The information that Alexander the Great allegedly asked at his deathbed to be buried at the Ammoneion of the Libyan Oasis in modern-day Siwa, is mentioned by the later historians Diodoros (18.3.5), Curtius Rufus (10.5.4), and Justin (12. 15.7). Bosworth, a modern historian, has suggested that Diodoros who did not name his source for his account of Alexander's death and burial, probably drew his information from the History of Hieronymos of Kardia (late 4th century B.C.; see above). Although there are no surviving reports from historians who were eye-witnesses of the last days of Alexander, it is not improbable that Alexander did in fact wish to be buried in Egypt. One should not forget, however, that modern historians have made an equally plausible and attractive case, according to which, Alexander wished to be buried at Aigai with his predecessors.

Alexander's Empire at its largest, in 323 B.C.

But let us take a look at the facts. On his deathbed, Alexander allegedly gave his ring to his general Perdikkas, thereby appointing him regent of his huge empire until queen Roxane gave birth to their child. Roxane eventually did indeed give birth to a son, Alexander IV, who stood to inherit his father's territories. Alexander the Great's generals had different plans, however, and aimed at promoting their own interests for succession. Very early on, they openly challenged the legitimation of Alexander IV's designation as heir of his father. Our readers will surely be familiar with the way the Greeks viewed all non-Greeks whom they called "Barbarians." And Alexander IV was, after all, half-Bactrian, half-Greek. The years from 323 to 301 B.C. saw endless conflicts among Alexander the Great's successors which ended with the parceling out of the Macedonian conqueror's empire and the creation of the first Hellenistic kingdoms. During these turbulent years, Alexander IV and his mother Roxane were assassinated by Cassander who then usurped the throne of Macedonia and married Thessaloniki, Alexander the Great's sister in order to legitimize his power.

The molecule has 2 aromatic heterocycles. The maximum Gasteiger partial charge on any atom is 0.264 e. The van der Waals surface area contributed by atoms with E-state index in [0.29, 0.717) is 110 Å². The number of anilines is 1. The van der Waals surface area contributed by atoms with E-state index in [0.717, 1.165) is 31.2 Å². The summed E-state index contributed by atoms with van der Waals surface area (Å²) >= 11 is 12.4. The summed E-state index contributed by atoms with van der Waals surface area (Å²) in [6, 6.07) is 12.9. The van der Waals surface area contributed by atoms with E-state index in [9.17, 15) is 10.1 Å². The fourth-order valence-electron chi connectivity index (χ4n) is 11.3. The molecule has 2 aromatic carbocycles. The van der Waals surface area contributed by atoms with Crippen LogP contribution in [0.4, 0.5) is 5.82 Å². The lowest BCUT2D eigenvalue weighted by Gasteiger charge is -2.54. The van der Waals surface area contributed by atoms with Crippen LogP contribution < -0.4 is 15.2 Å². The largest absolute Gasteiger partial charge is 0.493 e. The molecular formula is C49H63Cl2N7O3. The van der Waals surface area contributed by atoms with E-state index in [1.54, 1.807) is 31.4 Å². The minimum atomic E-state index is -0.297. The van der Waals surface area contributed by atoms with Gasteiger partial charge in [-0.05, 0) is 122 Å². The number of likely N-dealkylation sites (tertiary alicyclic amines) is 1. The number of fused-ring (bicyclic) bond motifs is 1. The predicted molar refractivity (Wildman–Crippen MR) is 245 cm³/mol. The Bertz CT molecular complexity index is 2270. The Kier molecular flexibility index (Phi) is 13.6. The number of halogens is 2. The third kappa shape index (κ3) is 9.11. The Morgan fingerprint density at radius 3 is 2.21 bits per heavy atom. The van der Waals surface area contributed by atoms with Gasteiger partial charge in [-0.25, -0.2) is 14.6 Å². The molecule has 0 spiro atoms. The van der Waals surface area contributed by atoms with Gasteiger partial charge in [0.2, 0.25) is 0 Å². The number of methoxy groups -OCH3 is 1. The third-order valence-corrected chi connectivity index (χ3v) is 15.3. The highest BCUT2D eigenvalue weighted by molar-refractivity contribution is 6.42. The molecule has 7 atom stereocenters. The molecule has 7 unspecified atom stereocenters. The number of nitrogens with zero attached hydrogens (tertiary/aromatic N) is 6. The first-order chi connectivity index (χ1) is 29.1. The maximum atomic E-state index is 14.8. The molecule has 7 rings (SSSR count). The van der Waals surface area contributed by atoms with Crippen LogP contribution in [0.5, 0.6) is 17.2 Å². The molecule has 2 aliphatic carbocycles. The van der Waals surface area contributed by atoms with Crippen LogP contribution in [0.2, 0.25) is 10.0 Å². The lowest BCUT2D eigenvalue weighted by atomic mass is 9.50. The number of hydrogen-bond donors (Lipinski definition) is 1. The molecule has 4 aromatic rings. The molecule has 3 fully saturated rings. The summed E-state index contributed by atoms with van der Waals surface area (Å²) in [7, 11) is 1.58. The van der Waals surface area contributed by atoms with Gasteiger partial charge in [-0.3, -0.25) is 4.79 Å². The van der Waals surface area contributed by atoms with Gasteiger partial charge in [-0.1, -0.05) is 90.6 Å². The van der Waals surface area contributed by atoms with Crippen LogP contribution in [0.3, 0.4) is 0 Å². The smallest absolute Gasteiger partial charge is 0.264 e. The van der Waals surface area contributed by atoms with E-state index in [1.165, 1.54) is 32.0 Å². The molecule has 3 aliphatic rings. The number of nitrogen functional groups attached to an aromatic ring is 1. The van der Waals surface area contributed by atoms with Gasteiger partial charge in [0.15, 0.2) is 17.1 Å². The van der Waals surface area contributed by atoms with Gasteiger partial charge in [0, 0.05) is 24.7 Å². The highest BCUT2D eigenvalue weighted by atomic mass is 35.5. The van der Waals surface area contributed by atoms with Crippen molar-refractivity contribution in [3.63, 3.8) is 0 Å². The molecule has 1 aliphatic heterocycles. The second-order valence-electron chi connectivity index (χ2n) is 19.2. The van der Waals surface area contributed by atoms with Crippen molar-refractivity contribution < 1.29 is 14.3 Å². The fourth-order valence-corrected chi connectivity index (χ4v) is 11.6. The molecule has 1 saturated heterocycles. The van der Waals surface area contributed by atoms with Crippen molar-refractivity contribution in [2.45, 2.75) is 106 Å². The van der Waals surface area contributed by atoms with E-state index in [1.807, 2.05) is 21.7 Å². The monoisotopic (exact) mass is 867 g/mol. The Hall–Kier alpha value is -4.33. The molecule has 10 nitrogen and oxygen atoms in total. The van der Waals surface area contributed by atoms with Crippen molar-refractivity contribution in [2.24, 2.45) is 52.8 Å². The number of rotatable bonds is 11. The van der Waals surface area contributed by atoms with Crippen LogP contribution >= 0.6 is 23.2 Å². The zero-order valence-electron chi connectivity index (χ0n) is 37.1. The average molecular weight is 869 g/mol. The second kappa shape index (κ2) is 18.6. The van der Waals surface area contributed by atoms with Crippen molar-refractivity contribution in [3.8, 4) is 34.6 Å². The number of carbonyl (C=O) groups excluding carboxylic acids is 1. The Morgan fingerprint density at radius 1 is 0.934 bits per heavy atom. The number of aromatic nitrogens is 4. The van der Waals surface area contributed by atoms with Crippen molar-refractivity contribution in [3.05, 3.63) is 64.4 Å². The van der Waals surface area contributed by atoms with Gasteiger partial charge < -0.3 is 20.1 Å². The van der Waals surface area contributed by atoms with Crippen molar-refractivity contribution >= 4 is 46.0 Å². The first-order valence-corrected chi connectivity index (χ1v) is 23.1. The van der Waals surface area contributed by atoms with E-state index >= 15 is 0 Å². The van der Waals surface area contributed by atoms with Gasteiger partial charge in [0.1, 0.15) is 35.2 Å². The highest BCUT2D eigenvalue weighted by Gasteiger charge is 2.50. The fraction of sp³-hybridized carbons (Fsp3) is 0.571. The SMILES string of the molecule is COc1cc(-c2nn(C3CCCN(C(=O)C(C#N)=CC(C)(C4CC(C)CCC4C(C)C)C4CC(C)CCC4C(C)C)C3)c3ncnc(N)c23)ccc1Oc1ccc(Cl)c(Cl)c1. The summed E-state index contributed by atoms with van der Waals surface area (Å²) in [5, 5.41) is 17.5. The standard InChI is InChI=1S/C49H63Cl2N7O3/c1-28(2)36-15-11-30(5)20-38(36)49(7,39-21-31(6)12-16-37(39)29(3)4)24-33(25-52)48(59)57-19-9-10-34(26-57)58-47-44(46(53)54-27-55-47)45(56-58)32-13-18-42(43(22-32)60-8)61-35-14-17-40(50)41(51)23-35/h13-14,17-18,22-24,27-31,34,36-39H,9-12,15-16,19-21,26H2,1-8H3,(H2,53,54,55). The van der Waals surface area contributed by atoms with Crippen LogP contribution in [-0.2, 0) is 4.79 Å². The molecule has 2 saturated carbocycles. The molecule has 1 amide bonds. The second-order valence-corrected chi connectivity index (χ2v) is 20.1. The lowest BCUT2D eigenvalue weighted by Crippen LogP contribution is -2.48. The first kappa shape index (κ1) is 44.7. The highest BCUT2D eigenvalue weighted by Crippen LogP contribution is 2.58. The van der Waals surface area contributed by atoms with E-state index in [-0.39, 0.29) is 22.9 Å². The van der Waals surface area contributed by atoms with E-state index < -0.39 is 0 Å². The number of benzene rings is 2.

In the struggle of Alexander's generals for succession, the body of the conqueror played the role of a symbol which would confirm the newly acquired power of some of them. Perdikkas, according to our sources, sent the mummified remains of Alexander the Great to Aigai, the old Macedonian capital, for burial. He had a magnificent funerary cart constructed for this purpose. The body itself was placed in a gold anthropoid sarcophagus which was in turn encased in a second gold casket and covered with a purple robe. Alexander's coffin was placed, together with his armor, in a gold carriage which had a vaulted roof supported by an Ionic peristyle. The decoration of the carriage was very rich and is described in great detail by Diodoros (18.26.3). A good tentative reconstruction of the funerary cart has been proposed by the modern archaeologist Stella Miller (see bibliography below). This scholar by no means claims that her reconstruction is accurate; she rather suggested it in order to help scholars visualize what is discussed by Diodoros.

The breakdown of Alexander's Empire following
the Battle of Ipsos in 301 B.C. (after Duby)